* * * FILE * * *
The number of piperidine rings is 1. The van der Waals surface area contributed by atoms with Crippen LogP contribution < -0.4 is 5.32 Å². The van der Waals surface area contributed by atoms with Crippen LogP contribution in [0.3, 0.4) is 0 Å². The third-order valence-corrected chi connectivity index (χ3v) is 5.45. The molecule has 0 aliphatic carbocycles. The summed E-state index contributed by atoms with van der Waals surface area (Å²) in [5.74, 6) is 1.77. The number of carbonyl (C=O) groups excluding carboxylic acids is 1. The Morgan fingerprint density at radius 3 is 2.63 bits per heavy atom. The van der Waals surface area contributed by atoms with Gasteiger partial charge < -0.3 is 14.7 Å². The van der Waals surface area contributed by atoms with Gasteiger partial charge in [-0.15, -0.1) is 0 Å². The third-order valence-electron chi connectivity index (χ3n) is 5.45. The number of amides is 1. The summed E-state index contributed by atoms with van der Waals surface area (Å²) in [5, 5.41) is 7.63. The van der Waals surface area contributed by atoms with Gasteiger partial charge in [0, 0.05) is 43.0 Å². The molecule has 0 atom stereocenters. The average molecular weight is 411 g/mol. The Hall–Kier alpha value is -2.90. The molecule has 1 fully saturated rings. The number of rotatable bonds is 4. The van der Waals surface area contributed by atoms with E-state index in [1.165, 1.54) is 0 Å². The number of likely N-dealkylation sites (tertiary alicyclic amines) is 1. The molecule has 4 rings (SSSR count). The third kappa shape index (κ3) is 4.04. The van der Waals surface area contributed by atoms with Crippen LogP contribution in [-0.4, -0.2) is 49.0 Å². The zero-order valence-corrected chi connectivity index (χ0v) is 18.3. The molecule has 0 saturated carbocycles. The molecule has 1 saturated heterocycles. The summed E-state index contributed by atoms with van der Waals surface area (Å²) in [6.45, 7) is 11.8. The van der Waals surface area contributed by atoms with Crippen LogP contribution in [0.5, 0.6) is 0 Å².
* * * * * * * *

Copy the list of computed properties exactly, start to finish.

The number of piperidine rings is 1. The van der Waals surface area contributed by atoms with Crippen LogP contribution < -0.4 is 5.32 Å². The van der Waals surface area contributed by atoms with Crippen LogP contribution in [0.3, 0.4) is 0 Å². The third-order valence-corrected chi connectivity index (χ3v) is 5.45. The molecule has 0 aliphatic carbocycles. The summed E-state index contributed by atoms with van der Waals surface area (Å²) in [5.74, 6) is 1.77. The number of carbonyl (C=O) groups excluding carboxylic acids is 1. The Morgan fingerprint density at radius 3 is 2.63 bits per heavy atom. The van der Waals surface area contributed by atoms with Gasteiger partial charge < -0.3 is 14.7 Å². The van der Waals surface area contributed by atoms with Gasteiger partial charge in [-0.15, -0.1) is 0 Å². The third-order valence-electron chi connectivity index (χ3n) is 5.45. The number of amides is 1. The summed E-state index contributed by atoms with van der Waals surface area (Å²) in [5, 5.41) is 7.63. The van der Waals surface area contributed by atoms with Gasteiger partial charge in [0, 0.05) is 43.0 Å². The molecule has 0 atom stereocenters. The average molecular weight is 411 g/mol. The Hall–Kier alpha value is -2.90. The molecule has 1 fully saturated rings. The number of rotatable bonds is 4. The van der Waals surface area contributed by atoms with E-state index in [1.165, 1.54) is 0 Å². The number of likely N-dealkylation sites (tertiary alicyclic amines) is 1. The molecule has 4 rings (SSSR count). The third kappa shape index (κ3) is 4.04. The van der Waals surface area contributed by atoms with Crippen LogP contribution in [-0.4, -0.2) is 49.0 Å². The zero-order valence-corrected chi connectivity index (χ0v) is 18.3. The molecule has 0 saturated carbocycles. The molecule has 1 saturated heterocycles. The summed E-state index contributed by atoms with van der Waals surface area (Å²) in [6.45, 7) is 11.8. The van der Waals surface area contributed by atoms with Crippen LogP contribution in [0.5, 0.6) is 0 Å².